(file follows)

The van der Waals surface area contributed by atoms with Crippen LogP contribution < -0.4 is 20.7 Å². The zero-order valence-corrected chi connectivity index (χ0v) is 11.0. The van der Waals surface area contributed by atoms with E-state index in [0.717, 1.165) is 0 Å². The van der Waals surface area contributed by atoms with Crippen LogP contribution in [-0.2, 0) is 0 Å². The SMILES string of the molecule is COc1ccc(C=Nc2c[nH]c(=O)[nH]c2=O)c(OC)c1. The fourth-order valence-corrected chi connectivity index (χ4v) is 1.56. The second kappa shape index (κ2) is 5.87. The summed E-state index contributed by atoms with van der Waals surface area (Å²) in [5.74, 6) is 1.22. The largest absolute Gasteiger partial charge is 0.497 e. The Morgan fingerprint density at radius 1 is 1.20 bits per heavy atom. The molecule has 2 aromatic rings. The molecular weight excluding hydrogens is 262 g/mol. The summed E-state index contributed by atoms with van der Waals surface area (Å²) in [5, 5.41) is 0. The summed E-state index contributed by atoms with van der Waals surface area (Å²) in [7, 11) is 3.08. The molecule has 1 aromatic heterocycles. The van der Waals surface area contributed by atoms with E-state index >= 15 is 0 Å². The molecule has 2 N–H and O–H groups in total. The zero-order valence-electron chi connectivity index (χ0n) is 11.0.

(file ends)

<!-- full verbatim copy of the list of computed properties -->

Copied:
The van der Waals surface area contributed by atoms with Crippen LogP contribution < -0.4 is 20.7 Å². The zero-order valence-corrected chi connectivity index (χ0v) is 11.0. The van der Waals surface area contributed by atoms with E-state index in [0.717, 1.165) is 0 Å². The van der Waals surface area contributed by atoms with Crippen LogP contribution in [-0.2, 0) is 0 Å². The SMILES string of the molecule is COc1ccc(C=Nc2c[nH]c(=O)[nH]c2=O)c(OC)c1. The fourth-order valence-corrected chi connectivity index (χ4v) is 1.56. The second kappa shape index (κ2) is 5.87. The summed E-state index contributed by atoms with van der Waals surface area (Å²) in [5.74, 6) is 1.22. The largest absolute Gasteiger partial charge is 0.497 e. The Morgan fingerprint density at radius 1 is 1.20 bits per heavy atom. The molecule has 2 aromatic rings. The molecular weight excluding hydrogens is 262 g/mol. The summed E-state index contributed by atoms with van der Waals surface area (Å²) in [5, 5.41) is 0. The summed E-state index contributed by atoms with van der Waals surface area (Å²) in [7, 11) is 3.08. The molecule has 1 aromatic heterocycles. The van der Waals surface area contributed by atoms with E-state index >= 15 is 0 Å². The molecule has 2 N–H and O–H groups in total. The zero-order valence-electron chi connectivity index (χ0n) is 11.0.